1. Going to church is unbelievably popular in Poland! Not only old people, and not only on Sundays. I’ve been to church a few times back home, of course, but in most parts of Europe the ‘congregation’ is just a few elderly ladies, and most of the pews are empty. Here, by contrast, if you decide to attend a mass, you have to consider whether you’re likely to get a seat, or whether you might just have to stand, even on a normal weekday.
Young people, couples in their twenties and thirties, groups of friends, young groups of girls and boys, and families with small children, all go to mass together. For them, this is a normal activity before/after a movie, excursion, shopping or meeting friends.
2. It’s also striking how often Poles go to the cemetery. At first it surprised me that they go to see their deceased loved ones several times a week, always with candles and sometimes with flowers. After staying a few minutes and saying a quick prayer, you can go on your way.
3. Poles like to get married, and so far as I can see they do so at a much younger age than elsewhere in Europe. The normal age to get married seems to be about 25, but these are not hasty decisions, as many couples have been together for five or six years by this point.
4. If you think the British drink a lot of tea, wait till you see the Poles! They stop for a cup of tea at least three or four times a day – I think sometimes just out of boredom. Always black, and they don’t seem to go in for green tea or herbal teas.
If a visitor arrives, they’re never offered a soft drink and a cookie, like you might see back home, but always tea or maybe coffee with a little plate of assorted sweets. Oh, and the tea is served so hot that to this day I still haven’t learned how to drink it with them without burning my tongue.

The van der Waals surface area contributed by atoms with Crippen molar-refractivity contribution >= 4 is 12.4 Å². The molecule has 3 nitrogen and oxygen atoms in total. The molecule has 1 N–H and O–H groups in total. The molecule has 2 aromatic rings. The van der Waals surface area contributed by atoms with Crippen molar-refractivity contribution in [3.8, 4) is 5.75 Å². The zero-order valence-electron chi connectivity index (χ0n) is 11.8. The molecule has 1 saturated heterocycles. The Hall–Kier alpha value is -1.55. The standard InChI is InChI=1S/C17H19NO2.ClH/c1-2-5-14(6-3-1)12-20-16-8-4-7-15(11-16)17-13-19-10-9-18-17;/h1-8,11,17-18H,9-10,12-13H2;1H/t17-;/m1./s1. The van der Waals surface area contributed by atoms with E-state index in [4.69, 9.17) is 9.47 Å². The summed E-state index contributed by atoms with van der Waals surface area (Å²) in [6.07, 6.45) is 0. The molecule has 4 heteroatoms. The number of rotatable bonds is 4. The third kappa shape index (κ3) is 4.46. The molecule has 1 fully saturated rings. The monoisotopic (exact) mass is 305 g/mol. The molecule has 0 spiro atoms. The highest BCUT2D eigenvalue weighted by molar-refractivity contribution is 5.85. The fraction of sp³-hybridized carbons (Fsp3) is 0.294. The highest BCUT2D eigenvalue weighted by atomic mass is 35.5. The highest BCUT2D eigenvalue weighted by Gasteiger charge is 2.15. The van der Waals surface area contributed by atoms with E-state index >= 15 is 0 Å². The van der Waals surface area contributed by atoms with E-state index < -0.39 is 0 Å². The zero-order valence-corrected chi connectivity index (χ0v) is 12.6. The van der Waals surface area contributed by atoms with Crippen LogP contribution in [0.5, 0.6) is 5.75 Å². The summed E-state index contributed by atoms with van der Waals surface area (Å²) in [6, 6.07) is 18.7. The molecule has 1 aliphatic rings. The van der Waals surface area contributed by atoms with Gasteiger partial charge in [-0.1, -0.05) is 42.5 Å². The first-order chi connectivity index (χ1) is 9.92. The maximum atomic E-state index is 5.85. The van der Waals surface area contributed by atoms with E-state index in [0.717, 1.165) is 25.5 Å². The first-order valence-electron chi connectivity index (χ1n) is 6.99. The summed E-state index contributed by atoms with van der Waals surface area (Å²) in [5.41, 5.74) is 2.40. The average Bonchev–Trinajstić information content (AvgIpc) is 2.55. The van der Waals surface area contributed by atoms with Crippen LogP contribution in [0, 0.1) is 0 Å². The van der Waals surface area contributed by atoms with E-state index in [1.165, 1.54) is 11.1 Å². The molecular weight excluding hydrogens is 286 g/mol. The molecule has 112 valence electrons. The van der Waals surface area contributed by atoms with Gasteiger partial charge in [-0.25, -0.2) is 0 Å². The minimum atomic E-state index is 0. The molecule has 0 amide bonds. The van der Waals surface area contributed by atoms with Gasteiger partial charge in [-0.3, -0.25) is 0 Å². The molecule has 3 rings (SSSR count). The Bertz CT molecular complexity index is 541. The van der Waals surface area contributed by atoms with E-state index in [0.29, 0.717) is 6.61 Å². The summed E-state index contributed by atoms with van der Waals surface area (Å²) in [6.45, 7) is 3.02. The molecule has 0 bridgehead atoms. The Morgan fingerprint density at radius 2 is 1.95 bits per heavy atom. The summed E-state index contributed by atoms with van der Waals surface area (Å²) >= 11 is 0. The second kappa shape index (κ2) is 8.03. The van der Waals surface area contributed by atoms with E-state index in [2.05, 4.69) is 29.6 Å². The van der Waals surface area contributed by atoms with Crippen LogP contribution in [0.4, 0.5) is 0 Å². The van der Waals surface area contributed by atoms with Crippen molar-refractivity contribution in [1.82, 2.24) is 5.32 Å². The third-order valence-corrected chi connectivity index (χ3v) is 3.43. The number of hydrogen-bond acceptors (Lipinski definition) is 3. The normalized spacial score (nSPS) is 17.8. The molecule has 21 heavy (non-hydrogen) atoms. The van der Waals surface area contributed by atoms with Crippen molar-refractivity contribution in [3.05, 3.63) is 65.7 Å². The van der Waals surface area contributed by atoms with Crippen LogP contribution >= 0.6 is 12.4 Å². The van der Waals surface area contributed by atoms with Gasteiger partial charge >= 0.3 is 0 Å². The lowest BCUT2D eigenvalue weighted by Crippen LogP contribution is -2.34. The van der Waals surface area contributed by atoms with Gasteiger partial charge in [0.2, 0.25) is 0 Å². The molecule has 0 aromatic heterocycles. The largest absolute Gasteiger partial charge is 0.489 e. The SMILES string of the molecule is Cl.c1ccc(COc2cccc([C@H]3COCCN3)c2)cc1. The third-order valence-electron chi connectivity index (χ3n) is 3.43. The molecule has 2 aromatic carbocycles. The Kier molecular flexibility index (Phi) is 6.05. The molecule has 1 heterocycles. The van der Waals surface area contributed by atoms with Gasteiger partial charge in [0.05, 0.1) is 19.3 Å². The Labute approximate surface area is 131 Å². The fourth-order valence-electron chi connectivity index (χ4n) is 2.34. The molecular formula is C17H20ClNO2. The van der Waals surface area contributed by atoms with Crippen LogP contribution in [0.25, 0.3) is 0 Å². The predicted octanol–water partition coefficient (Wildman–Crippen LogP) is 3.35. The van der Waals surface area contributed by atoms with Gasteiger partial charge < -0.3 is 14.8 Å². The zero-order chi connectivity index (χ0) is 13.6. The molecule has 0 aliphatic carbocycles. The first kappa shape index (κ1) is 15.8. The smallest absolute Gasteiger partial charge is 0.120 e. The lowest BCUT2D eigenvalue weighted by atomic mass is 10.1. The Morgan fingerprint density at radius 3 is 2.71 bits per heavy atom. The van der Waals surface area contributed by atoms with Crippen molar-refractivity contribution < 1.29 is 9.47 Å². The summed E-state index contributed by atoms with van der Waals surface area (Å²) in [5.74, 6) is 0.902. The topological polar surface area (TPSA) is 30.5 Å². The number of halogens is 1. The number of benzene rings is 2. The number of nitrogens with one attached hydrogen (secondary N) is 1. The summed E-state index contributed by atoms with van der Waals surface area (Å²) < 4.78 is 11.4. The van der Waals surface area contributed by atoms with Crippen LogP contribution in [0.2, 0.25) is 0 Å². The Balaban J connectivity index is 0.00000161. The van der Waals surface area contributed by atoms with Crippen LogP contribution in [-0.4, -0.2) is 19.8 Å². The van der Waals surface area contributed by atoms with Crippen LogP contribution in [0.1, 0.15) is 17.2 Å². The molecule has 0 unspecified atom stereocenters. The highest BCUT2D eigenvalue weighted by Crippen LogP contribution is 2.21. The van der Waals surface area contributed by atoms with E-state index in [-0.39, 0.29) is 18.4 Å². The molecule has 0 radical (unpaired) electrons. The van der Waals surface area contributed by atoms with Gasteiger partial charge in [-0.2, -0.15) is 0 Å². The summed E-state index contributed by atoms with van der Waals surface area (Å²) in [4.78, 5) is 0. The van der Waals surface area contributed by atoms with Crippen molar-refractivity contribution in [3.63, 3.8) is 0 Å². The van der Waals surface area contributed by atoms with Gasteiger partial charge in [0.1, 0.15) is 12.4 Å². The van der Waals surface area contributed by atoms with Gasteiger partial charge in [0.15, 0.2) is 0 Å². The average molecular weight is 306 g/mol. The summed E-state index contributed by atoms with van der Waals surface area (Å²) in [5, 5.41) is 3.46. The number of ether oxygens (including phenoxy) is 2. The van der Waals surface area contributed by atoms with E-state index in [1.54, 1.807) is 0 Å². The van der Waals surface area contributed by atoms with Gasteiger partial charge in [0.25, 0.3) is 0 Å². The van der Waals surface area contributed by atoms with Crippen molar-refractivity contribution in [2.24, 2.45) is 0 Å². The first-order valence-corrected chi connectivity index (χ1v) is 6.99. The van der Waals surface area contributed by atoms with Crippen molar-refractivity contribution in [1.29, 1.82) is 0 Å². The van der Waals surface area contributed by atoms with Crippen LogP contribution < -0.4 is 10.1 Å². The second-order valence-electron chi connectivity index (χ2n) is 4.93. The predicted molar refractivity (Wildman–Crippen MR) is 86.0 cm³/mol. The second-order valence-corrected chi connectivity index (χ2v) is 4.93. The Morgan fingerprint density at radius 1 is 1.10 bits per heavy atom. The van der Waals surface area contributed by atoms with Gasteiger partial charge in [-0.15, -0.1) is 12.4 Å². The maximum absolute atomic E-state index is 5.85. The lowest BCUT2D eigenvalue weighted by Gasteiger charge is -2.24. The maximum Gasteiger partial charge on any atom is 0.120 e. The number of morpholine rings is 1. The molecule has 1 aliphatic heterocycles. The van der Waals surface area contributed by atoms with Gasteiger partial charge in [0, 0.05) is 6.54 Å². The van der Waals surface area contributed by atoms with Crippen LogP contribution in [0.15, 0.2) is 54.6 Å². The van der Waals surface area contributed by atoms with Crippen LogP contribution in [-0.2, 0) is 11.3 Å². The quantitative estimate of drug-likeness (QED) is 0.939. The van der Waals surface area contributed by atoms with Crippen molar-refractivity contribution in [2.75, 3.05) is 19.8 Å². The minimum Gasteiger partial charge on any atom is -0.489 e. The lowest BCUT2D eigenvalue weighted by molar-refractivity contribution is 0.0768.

5. I can state with confidence that the most popular food in Poland is the sandwich. The breakfast sandwich is such a staple that they don’t seem to consider any other option, and dinner is often the same.
Every single breakfast, every single day… So if you’re going to be spending some time in Poland, and you’re not the world’s biggest sandwich fan, it might be a good idea to bring along some muesli or porridge oats, just so you can work in a little variety.
I haven’t worked out the reason for this yet, as there are lots of great bakeries selling great, tasty pastries.
6. Poles love to walk, and interpret a distance travelled in this manner quite differently to how I usually would. If a Pole says “it isn’t far, we can go on foot”, I interpret that as meaning a 5-10 minute walk, but in reality I shouldn’t be surprised if the walk takes at least 30 minutes.
This is healthy, of course, and it’s good to walk in the fresh air, but I had to get used to the fact that they often choose to walk 2-3 tram stops rather than wait. After all, it’s good to walk, sometimes for hours, which is maybe why they’re also so fond of hiking in the woods and picking mushrooms.
7. If you accept an invitation to visit a Polish family and are offered a slice of cake (or whatever else) upon arrival, be careful how you thank your hosts. If you:
a) would like some cake, then first take it and only then say thank you.
b) if you don’t want cake, just say “thank you”.
Yes, it sounds a bit illogical, but just saying “thank you” is interpreted as “thank you but no thank you”. If you want some, you have to wait until the item in question is safely on your plate before expressing gratitude.
I often broke this rule out of habit, saying “thank you” when food was proffered, and then seeing it whisked away, my hostess saying she wasn’t very hungry either…